Unfortunately the patient did not get better. Over the next 24 hours he developed a cough, and began to hack up a pale yellow phlegm. His headache persisted despite hydration and ibuprofen, as did his muscle aches and general malaise. The fever stayed at 100°F (37.4°C). His appetite did not improve and the nausea persisted.
You understand that none of his s/s yet triggered your program's evacuation guidelines, and you would like to wait another day to see if he feels any better. It would be unfortunate to leave the field and this great trip and then feel better in another day. But, at the same time you are worried about the route ahead, which crosses a high pass and moves much further from the trailhead. Also, the patient has been asking to go home. He thinks it is going to take a long time to feel better, and he doesn’t want to be in the field feeling this miserable.
Your decision is to walk him to the trailhead tomorrow. You’re hoping that without a pack he can manage the three miles. Your support group of five will be able to react if he is unable to walk.
The data NOLS has been keeping for over 27 years on field medical incidents tells us that flu-like illness (colds, upper respiratory infections, sore throat, fever, headaches) are among the most common medical complaints. Together with gastrointestinal problems (nausea, vomiting, diarrhea, constipation), flu-like illnesses account for 4 of every 10 reported illness incidents. This theme is seen in other publications on incidents on wilderness trips.
Often these illnesses are a viral infection of the nasal passages and throat that causes a runny nose, sore throat, cough, sneezing, headache, mild fever, muscle aches, and malaise. We believe they are most often transmitted by contaminated hands, and less commonly, although possible, as an aerosol. Wash your hands! Cough into your sleeve, not your hand.
These symptoms are common to many different medical presentations and can occasionally be the initial symptoms of more serious clinical conditions. Gastrointestinal symptoms (nausea, vomiting, and diarrhea) are usually caused by a "stomach bug" or "stomach flu." Respiratory symptoms (cough, congestion, runny nose, sore throat) are usually upper respiratory viral infections. All viral illnesses can also cause a headache, malaise, fatigue, low-grade fever, muscle aches, body aches, etc.--what we refer to as a cold or flu. (Technically the flu is a specific diagnosis and cold is non-specific and colloquial; thus we use the term "flu-like.")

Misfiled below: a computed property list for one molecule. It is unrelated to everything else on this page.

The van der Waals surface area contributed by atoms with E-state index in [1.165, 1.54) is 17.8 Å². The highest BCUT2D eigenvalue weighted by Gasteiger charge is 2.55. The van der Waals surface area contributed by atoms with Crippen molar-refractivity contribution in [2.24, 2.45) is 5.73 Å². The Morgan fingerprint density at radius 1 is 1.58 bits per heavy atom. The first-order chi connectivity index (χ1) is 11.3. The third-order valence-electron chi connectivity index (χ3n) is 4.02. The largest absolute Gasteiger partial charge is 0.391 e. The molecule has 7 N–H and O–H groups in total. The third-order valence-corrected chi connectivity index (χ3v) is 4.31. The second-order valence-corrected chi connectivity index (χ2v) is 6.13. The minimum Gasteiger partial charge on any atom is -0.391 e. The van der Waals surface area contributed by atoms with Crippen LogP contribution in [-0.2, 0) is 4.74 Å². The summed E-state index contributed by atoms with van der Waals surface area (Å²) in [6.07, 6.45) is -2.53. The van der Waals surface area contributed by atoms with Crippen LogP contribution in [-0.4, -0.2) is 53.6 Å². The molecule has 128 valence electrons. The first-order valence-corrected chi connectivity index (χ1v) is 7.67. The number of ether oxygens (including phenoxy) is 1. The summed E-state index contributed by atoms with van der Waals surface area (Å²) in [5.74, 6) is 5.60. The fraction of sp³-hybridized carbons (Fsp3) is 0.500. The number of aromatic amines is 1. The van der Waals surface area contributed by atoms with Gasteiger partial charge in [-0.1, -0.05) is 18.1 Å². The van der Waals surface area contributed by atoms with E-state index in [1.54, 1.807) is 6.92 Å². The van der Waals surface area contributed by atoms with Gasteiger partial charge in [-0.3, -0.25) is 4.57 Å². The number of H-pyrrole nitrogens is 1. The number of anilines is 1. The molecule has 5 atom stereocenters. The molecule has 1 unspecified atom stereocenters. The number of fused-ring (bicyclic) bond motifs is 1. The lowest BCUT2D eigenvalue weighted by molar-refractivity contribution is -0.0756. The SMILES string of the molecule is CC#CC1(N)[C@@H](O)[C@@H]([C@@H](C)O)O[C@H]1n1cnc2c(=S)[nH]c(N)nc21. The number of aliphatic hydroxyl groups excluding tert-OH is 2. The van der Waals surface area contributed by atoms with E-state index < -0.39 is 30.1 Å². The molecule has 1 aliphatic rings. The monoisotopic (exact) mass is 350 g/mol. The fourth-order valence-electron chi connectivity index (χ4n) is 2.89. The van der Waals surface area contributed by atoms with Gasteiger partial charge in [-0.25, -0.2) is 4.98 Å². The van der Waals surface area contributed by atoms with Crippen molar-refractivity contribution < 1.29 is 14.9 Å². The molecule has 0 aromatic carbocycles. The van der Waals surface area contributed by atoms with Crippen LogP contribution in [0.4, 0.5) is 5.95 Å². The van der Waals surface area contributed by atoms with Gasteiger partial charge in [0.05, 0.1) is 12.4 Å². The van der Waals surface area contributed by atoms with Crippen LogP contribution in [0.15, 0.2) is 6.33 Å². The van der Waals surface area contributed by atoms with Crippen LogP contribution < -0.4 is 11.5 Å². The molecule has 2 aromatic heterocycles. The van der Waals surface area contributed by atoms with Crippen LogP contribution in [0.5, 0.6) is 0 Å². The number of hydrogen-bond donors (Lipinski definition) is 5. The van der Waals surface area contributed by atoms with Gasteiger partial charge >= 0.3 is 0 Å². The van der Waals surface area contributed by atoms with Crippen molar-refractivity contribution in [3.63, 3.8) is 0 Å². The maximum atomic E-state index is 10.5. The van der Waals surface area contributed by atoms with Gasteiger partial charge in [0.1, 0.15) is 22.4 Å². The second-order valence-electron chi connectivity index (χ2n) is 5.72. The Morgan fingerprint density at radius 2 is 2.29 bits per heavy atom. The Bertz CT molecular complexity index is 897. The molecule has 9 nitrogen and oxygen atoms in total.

The challenge to the wilderness leader is knowing how to manage these, and deciding when someone is sick enough to warrant an evacuation. You may have months of experience traveling to the ends of the earth and back, but very little experience looking at someone who is obviously sick and lacking any of the dramatic medical problems you studied in your WFR: things like pulmonary embolus, pneumonia, or heart attack.
Whether someone stays in the field or goes home depends in part on how much discomfort they are willing to tolerate. We’re often miserable when we have a flu-like illness, and the misery seems compounded when we’re camping. Also, while many of these illnesses are self-limiting, they can linger for days or weeks, despite all of our remedies. Our wilderness trips often have timetables. Patience and rest are not on the schedule.
In the midst of the influence of these human factors, we can try to base our decision on some guidelines. These are based on expert opinion, and have served NOLS field instructors well.
Evacuation is recommended for flu-like illness if:
Treatment Principles for Flu-Like Illness
The management for flu-like illness is based on treating symptoms to help the patient feel better while these illnesses run their course.